We get the question all the time about PA vs NP salary comparison. So we decided to answer in some detail.
It’s a great question, but it’s hard to find good data on NP salaries because the Bureau of Labor Statistics, where NP salaries are tracked, lumps them in with the salaries of regular nurses. This is because NPs are Advanced Practice Nurses, meaning they are nurses who have had extra training to allow them to do more. So we did some digging and the result is our new PA vs NP salary comparison page. Think of us as the Consumer Reports of PA vs NP salary information.
We hope that seeing accurate numbers for the PA vs NP salary comparison will leave you with a better understanding of both professions.
PA vs NP Salary Comparison – All Specialties
According to the National Salary Report 2010 (a survey of 4,256 PAs and NPs by Advanceweb for PAs and NPs), PAs consistently earn a little more than NPs. Here are the numbers. (Click the table to enlarge):
Why do PAs earn more? No one is certain, it likely relates to gender bias. NPs start as nurses, and traditionally nursing has been a largely female profession (it still is by a factor of 4 to 1).
The first PAs, on the other hand, were armed forces medics who returned from the Vietnam war and found themselves overqualified for nursing and medical assisting, but unqualified to be physicians. To utilize their war-honed skills, they were trained to provide an expanded scope of practice closer to what they had known in battle. Being soldiers, the first PAs were all male. Today there are plenty of male nurses and female PAs, but the ratio for PAs vs NPs is quite different. How much does this relate? Just look at the numbers:
You’re probably aware that there are other factors that affect NP vs PA salary. Here are the numbers by specialty, ranked from highest to lowest in each discipline: We were a little surprised. Mental health is a money specialty? Maybe because it gets fewer takers than the “sexier” specialties, like ER. We will definitely be doing a piece on and mental health as a PA specialty in the near future. We also found it interesting that Emergency Medicine is the highest paying specialty for NPs, but not for PAs (mental health, schools, cardiology, and dermatology come first for PAs).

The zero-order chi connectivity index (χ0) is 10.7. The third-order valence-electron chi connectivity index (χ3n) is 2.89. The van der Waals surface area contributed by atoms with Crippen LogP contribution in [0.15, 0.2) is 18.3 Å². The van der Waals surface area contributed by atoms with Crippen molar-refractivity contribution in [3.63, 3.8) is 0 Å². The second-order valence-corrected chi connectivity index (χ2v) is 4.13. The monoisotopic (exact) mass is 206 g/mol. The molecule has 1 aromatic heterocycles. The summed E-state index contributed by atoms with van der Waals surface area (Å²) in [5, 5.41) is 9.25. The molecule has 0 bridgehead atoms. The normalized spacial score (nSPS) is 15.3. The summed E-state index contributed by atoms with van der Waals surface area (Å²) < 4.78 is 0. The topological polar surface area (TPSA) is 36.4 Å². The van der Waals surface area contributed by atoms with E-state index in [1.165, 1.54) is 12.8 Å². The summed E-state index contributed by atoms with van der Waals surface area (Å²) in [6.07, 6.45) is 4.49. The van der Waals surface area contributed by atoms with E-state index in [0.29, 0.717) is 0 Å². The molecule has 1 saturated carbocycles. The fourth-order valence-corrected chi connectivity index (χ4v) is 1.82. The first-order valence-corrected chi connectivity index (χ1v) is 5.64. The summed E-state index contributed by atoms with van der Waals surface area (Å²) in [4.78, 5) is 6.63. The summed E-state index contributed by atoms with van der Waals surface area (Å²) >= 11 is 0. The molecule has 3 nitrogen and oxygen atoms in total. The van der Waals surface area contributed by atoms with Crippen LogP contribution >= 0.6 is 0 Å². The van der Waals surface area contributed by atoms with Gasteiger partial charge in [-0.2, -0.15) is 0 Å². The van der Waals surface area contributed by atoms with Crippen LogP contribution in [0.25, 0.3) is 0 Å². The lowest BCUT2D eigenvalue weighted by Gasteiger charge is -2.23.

You can also see that PAs generally make a little more than NPs in all specialties – even women’s health, and at the top end this difference becomes more dramatic (116K for men in mental health, 100K for women). We think it relates to gender bias — according to psychologist Matt Wallaert of GetRaised, “Not only are women less likely to make it to those upper ranges [of a profession] because of promotion gaps, “when they do get there they are less likely to be paid fairly.”**
So here’s our PA vs NP Salary Comparison Summary, which tells us a little more about both fields than just what they earn:
- There are more women than men in both professions, but the ratio of women to men is much higher for NPs than for PAs (80% vs 45%).
- Overall PA vs NP salary comparisons show differences of 5%-7% more for PAs than NPs.
- Though there are more women than men in both fields, on average, men are paid 11-13% more than their female counterparts.
- PA vs NP salary comparison shows that differences are highly influenced by a clinician’s specialty and work setting — possibly more than any other factor. We didn’t research how the geographic location where the clinician practices influences the PA vs NP salary comparison here, but plain to in the future.
So there you have it. Drop us a comment – we’d love to hear your thoughts.